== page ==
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RTI Coalition Fear Parliament Will Abandon Bill
 
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28-Sep-2016  
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Members of the Coalition on the Right to Information (RTI) have expressed fear that the country’s decade old information bill would not be passed before the end of the Sixth Parliament.

The Coalition, in a statement to the Ghana News Agency, in Accra, noted that: “Being an election year, the failure by the 6th Parliament to pass the Bill before its tenure lapses would mean that the process will have to commence all over again with a new Parliament.”

The Coalition said the progress to secure the review and passage of the Bill, since 2013 when the executive resubmitted it before legislators, had been “very slow.”

The consideration of the Bill was stalled in June 2016 due to the “lack of political will” by Parliament to give priority to the Bill at the Consideration Stage.

The Coalition said it petitioned President John Dramani Mahama, through the Chief of Staff, on August 18, this year, appealing to the President “to deliver on his Party’s previous manifesto promises,” but “till date the Coalition has not received any response to the petition.

“It is interesting to read the NDC’s 2016 Manifesto promising as part of its 2017 to 2021 commitments to ‘implement the Right to Information Bill when passed by Parliament, same promise that was made in 2012,” it said.

According to the Coalition, the NDC omitted “very relevant” part of the 2012 manifesto in its 2016 policy document, which had stated, “The next NDC administration will…and work with the Legislature to prioritise the passage of the Freedom of Information Bill.”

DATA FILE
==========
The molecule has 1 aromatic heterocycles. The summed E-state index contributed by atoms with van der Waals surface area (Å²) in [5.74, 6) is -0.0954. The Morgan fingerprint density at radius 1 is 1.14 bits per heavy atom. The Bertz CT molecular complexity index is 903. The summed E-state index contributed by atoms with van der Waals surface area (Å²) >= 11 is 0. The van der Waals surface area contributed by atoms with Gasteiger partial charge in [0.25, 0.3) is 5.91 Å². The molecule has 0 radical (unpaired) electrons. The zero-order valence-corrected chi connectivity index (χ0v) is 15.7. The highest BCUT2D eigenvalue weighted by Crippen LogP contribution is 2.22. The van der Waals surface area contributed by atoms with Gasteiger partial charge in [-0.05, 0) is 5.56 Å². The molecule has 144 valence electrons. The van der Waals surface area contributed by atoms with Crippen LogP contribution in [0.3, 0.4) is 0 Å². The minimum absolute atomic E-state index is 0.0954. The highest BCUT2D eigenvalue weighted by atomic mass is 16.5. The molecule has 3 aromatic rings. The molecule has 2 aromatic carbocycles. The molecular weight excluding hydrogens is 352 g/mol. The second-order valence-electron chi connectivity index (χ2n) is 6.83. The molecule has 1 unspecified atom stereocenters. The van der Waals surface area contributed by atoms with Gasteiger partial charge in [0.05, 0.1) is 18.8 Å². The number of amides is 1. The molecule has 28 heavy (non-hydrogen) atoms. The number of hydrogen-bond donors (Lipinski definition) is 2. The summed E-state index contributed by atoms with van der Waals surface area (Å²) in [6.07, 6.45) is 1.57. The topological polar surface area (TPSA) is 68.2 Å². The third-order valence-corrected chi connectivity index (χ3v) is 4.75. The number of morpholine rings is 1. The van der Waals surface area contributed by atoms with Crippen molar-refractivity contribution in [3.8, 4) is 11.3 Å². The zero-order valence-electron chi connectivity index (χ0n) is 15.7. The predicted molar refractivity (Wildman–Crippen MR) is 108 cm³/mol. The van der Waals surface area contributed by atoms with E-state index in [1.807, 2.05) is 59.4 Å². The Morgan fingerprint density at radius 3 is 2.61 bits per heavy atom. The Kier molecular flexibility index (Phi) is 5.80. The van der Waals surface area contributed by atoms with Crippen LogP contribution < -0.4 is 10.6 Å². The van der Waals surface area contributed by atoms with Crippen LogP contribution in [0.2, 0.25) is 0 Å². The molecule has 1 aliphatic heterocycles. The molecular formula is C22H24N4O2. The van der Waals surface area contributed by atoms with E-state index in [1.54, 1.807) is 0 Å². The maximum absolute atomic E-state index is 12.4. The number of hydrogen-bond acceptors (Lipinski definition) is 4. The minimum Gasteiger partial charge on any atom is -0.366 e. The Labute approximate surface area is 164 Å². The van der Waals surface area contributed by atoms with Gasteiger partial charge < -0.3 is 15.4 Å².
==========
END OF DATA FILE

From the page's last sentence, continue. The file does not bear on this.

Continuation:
The Coalition also questioned whether Ghanaians should wait for another four years before the law was put in place, saying “as Co-Chair of eminent persons on the SDGs and given that the UNESCO’s celebration this year focus on ‘powering sustainable development with public access to information, shouldn’t the passage of RTI law be a priority now?

“We would like President Mahama to know that Ghana as the beacon of democracy in Africa, as he emphasised at the recent UN General Assembly is lagging behind in terms of promoting access to information for citizens to effectively participate in governance and make informed choices,” the statement said.

Many African countries, including those in democratic transitions, have passed the Right to Information Bill.

They are; South Sudan, Guinea, Niger, Cote d’Ivoire, Liberia, Sierra Leone, Togo, Nigeria, Rwanda, and most recently, Kenya and Tanzania.
 
 
 
Source: GNA
 
 

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